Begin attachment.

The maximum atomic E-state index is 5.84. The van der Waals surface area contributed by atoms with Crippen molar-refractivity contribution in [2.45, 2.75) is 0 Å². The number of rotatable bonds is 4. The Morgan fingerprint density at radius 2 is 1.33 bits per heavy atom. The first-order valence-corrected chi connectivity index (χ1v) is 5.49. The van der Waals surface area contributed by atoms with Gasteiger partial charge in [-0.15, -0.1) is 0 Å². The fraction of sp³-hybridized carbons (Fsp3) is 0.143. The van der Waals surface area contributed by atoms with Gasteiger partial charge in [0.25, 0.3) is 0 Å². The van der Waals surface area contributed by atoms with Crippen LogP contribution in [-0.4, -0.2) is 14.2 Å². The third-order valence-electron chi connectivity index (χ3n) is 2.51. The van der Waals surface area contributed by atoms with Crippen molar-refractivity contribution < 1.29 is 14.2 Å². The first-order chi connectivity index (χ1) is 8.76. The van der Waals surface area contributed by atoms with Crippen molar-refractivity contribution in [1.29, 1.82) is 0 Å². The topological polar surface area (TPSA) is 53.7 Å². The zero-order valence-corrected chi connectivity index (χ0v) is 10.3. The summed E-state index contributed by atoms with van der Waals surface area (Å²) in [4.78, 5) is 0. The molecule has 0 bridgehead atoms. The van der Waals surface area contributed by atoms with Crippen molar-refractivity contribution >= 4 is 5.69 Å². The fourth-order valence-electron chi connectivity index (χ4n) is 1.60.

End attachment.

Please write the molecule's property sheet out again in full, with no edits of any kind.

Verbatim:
The maximum atomic E-state index is 5.84. The van der Waals surface area contributed by atoms with Crippen molar-refractivity contribution in [2.45, 2.75) is 0 Å². The number of rotatable bonds is 4. The Morgan fingerprint density at radius 2 is 1.33 bits per heavy atom. The first-order valence-corrected chi connectivity index (χ1v) is 5.49. The van der Waals surface area contributed by atoms with Gasteiger partial charge in [-0.15, -0.1) is 0 Å². The fraction of sp³-hybridized carbons (Fsp3) is 0.143. The van der Waals surface area contributed by atoms with Gasteiger partial charge in [0.25, 0.3) is 0 Å². The van der Waals surface area contributed by atoms with Crippen LogP contribution in [-0.4, -0.2) is 14.2 Å². The third-order valence-electron chi connectivity index (χ3n) is 2.51. The van der Waals surface area contributed by atoms with Crippen molar-refractivity contribution < 1.29 is 14.2 Å². The first-order chi connectivity index (χ1) is 8.76. The van der Waals surface area contributed by atoms with Crippen molar-refractivity contribution in [1.29, 1.82) is 0 Å². The topological polar surface area (TPSA) is 53.7 Å². The zero-order valence-corrected chi connectivity index (χ0v) is 10.3. The summed E-state index contributed by atoms with van der Waals surface area (Å²) in [4.78, 5) is 0. The molecule has 0 bridgehead atoms. The van der Waals surface area contributed by atoms with Crippen molar-refractivity contribution >= 4 is 5.69 Å². The fourth-order valence-electron chi connectivity index (χ4n) is 1.60.